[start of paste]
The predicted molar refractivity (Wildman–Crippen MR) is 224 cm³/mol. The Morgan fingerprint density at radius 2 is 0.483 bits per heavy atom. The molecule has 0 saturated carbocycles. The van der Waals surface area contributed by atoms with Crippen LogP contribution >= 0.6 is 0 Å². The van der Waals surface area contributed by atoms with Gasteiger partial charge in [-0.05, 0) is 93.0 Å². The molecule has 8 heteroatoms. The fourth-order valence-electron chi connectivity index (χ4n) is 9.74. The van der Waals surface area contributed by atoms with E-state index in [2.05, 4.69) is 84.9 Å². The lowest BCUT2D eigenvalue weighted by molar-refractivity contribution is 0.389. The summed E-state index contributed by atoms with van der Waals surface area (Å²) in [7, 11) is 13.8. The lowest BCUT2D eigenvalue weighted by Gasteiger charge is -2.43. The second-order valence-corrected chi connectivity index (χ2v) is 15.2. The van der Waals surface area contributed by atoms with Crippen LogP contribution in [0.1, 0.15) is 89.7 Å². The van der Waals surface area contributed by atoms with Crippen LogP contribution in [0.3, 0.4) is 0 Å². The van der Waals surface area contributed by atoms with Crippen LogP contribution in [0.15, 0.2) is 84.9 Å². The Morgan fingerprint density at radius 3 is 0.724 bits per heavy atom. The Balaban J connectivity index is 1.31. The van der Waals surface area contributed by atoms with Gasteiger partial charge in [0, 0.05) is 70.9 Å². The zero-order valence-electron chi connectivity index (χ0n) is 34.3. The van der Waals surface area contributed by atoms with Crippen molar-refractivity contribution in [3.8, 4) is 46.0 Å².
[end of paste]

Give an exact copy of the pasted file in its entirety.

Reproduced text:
The predicted molar refractivity (Wildman–Crippen MR) is 224 cm³/mol. The Morgan fingerprint density at radius 2 is 0.483 bits per heavy atom. The molecule has 0 saturated carbocycles. The van der Waals surface area contributed by atoms with Crippen LogP contribution >= 0.6 is 0 Å². The van der Waals surface area contributed by atoms with Gasteiger partial charge in [-0.05, 0) is 93.0 Å². The molecule has 8 heteroatoms. The fourth-order valence-electron chi connectivity index (χ4n) is 9.74. The van der Waals surface area contributed by atoms with E-state index in [2.05, 4.69) is 84.9 Å². The lowest BCUT2D eigenvalue weighted by molar-refractivity contribution is 0.389. The summed E-state index contributed by atoms with van der Waals surface area (Å²) in [7, 11) is 13.8. The lowest BCUT2D eigenvalue weighted by Gasteiger charge is -2.43. The second-order valence-corrected chi connectivity index (χ2v) is 15.2. The van der Waals surface area contributed by atoms with Crippen LogP contribution in [0.1, 0.15) is 89.7 Å². The van der Waals surface area contributed by atoms with Crippen LogP contribution in [0.3, 0.4) is 0 Å². The van der Waals surface area contributed by atoms with Crippen LogP contribution in [0.15, 0.2) is 84.9 Å². The Morgan fingerprint density at radius 3 is 0.724 bits per heavy atom. The Balaban J connectivity index is 1.31. The van der Waals surface area contributed by atoms with Gasteiger partial charge in [0, 0.05) is 70.9 Å². The zero-order valence-electron chi connectivity index (χ0n) is 34.3. The van der Waals surface area contributed by atoms with Crippen molar-refractivity contribution in [3.8, 4) is 46.0 Å².